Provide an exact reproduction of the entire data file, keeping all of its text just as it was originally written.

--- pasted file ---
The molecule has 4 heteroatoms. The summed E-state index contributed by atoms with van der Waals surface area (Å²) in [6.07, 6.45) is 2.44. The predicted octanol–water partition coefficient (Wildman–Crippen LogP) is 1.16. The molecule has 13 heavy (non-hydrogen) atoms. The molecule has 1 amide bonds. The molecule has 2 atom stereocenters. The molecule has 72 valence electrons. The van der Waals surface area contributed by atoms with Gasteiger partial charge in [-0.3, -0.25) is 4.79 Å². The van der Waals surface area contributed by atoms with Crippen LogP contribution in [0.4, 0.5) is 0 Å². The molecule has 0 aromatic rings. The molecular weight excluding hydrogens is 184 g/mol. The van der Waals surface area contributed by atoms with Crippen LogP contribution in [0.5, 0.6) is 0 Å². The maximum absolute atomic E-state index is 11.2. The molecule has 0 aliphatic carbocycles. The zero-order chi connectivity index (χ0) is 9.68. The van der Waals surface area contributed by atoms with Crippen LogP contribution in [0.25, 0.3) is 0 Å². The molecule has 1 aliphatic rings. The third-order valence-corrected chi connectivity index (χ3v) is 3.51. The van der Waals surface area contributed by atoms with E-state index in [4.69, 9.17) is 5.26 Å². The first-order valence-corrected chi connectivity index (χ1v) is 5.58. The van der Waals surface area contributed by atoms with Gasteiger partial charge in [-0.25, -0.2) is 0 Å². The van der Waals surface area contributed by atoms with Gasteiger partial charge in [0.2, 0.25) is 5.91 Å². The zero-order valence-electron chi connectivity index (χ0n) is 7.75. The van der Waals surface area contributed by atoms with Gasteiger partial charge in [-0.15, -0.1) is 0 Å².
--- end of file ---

The molecule has 4 heteroatoms. The summed E-state index contributed by atoms with van der Waals surface area (Å²) in [6.07, 6.45) is 2.44. The predicted octanol–water partition coefficient (Wildman–Crippen LogP) is 1.16. The molecule has 13 heavy (non-hydrogen) atoms. The molecule has 1 amide bonds. The molecule has 2 atom stereocenters. The molecule has 72 valence electrons. The van der Waals surface area contributed by atoms with Gasteiger partial charge in [-0.3, -0.25) is 4.79 Å². The van der Waals surface area contributed by atoms with Crippen LogP contribution in [0.4, 0.5) is 0 Å². The molecule has 0 aromatic rings. The molecular weight excluding hydrogens is 184 g/mol. The van der Waals surface area contributed by atoms with Crippen LogP contribution in [0.5, 0.6) is 0 Å². The maximum absolute atomic E-state index is 11.2. The molecule has 0 aliphatic carbocycles. The zero-order chi connectivity index (χ0) is 9.68. The van der Waals surface area contributed by atoms with Crippen LogP contribution in [0.25, 0.3) is 0 Å². The molecule has 1 aliphatic rings. The third-order valence-corrected chi connectivity index (χ3v) is 3.51. The van der Waals surface area contributed by atoms with E-state index in [4.69, 9.17) is 5.26 Å². The first-order valence-corrected chi connectivity index (χ1v) is 5.58. The van der Waals surface area contributed by atoms with Gasteiger partial charge in [-0.25, -0.2) is 0 Å². The van der Waals surface area contributed by atoms with Gasteiger partial charge in [0.2, 0.25) is 5.91 Å². The zero-order valence-electron chi connectivity index (χ0n) is 7.75. The van der Waals surface area contributed by atoms with Gasteiger partial charge in [-0.15, -0.1) is 0 Å².